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$40M award funds Canadian university microsystems research


February 10, 2010
By Manufacturing AUTOMATION

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CMC Microsystems (CMC), a non-profit organization that has built a national microsystems ecosystem supporting researchers in 45 Canadian post-secondary institutions, has been awarded $40 million from the Natural Sciences and Engineering Research Council (NSERC) to continue its innovative work. The announcement was made at the CMC headquarters in Kingston, Ont., by Minister of State Gary Goodyear.

The impact of these funds will be felt in every province in Canada and in post-secondary institutions in over 30 Canadian cities.

CMC, through its unique National Design Network (NDN), provides some 720 faculty members at 45 Canadian post-secondary institutions (along with several thousand graduate students, post doctoral fellows and research assistants) with resources to design, make and test microsystems prototypes. Over 40 supplier partners are also part of the NDN, through which these suppliers provide Canadian researchers with the latest commercial tools and technologies that otherwise would not be available to the researchers.

CMC will also leverage a matching, additional $40 million in cash and in-kind contributions from Canadian industry and other partners.

"Microelectronics research is a key component of developing tomorrow’s technology. This funding will help maintain Canada’s strong R&D capacity in this field," said Minister Goodyear. "CMC is a unique national resource that allows universities to access facilities and services that would otherwise be unavailable."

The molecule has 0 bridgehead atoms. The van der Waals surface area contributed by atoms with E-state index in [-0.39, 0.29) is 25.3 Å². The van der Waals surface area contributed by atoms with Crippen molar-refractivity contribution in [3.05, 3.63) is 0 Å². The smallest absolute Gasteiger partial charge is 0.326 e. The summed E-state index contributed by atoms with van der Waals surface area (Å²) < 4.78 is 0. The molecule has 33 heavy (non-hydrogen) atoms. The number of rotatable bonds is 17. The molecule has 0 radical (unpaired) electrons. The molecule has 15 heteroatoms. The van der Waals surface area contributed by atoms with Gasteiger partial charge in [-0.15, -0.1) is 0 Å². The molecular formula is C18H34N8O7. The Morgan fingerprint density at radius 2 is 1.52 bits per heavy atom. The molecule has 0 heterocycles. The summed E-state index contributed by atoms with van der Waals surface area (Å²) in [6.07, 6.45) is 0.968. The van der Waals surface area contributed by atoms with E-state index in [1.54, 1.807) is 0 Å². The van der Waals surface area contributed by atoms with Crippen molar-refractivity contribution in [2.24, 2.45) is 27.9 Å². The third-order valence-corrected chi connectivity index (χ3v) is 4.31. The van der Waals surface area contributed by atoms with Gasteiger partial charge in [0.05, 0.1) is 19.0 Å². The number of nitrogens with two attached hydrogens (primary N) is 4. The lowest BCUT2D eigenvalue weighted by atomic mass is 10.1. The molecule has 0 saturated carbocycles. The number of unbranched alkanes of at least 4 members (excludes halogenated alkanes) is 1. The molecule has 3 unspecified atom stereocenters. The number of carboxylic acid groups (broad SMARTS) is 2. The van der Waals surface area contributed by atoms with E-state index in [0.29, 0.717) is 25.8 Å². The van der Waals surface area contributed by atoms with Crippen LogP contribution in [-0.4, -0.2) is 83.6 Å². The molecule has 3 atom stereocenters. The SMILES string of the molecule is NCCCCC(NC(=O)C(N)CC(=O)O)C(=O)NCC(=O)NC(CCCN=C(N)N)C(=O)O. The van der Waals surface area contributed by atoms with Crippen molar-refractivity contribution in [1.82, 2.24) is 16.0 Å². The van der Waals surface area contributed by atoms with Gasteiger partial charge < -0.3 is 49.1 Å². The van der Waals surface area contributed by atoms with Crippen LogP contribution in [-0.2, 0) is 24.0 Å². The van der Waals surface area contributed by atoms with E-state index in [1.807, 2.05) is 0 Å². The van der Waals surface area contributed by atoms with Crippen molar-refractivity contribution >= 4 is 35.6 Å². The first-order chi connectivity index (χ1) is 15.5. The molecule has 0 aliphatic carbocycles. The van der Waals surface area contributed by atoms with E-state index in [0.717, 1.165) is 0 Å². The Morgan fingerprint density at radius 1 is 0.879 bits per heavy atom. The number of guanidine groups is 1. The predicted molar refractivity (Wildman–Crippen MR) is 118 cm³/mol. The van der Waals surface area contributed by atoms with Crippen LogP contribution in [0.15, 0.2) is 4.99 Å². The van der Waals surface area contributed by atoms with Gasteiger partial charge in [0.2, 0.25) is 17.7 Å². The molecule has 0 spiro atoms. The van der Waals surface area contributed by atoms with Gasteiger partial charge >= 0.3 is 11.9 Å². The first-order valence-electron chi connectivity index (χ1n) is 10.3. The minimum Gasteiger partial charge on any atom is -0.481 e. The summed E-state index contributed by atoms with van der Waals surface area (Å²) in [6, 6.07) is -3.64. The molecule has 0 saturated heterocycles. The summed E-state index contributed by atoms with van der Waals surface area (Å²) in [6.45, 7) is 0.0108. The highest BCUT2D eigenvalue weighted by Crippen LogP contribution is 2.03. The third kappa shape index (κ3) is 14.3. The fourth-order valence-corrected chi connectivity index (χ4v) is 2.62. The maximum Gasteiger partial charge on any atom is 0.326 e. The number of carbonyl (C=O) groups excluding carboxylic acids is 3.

Ian McWalter, president and CEO of CMC Microsystems, commented on the announcement, saying, "Microsystems will be a transformative technology in the next decade. These systems will change the way that health care is provided, the way we drive our cars, the efficiency of our energy use, and how we control our entertainment. This funding will help accelerate Canadian microsystems research, moving it quickly and efficiently on a path to commercialization and establishing Canada as a world leader."

"NSERC has supported CMC since its inception in 1984 with funding for operating resources," said NSERC President Suzanne Fortier. "At present, CMC’s services are used by approximately 720 professors and over 2,400 students. These students are valued by industry as highly trained personnel, central for exploiting new opportunities that involve microsystems."

CMC provides computer-aided design and analysis software to researchers. Researchers are also provided crucial technical services, such as low-cost prototype manufacturing and system testing which are used to validate research and move concepts quickly toward a path to commercialization.
www.cmc.ca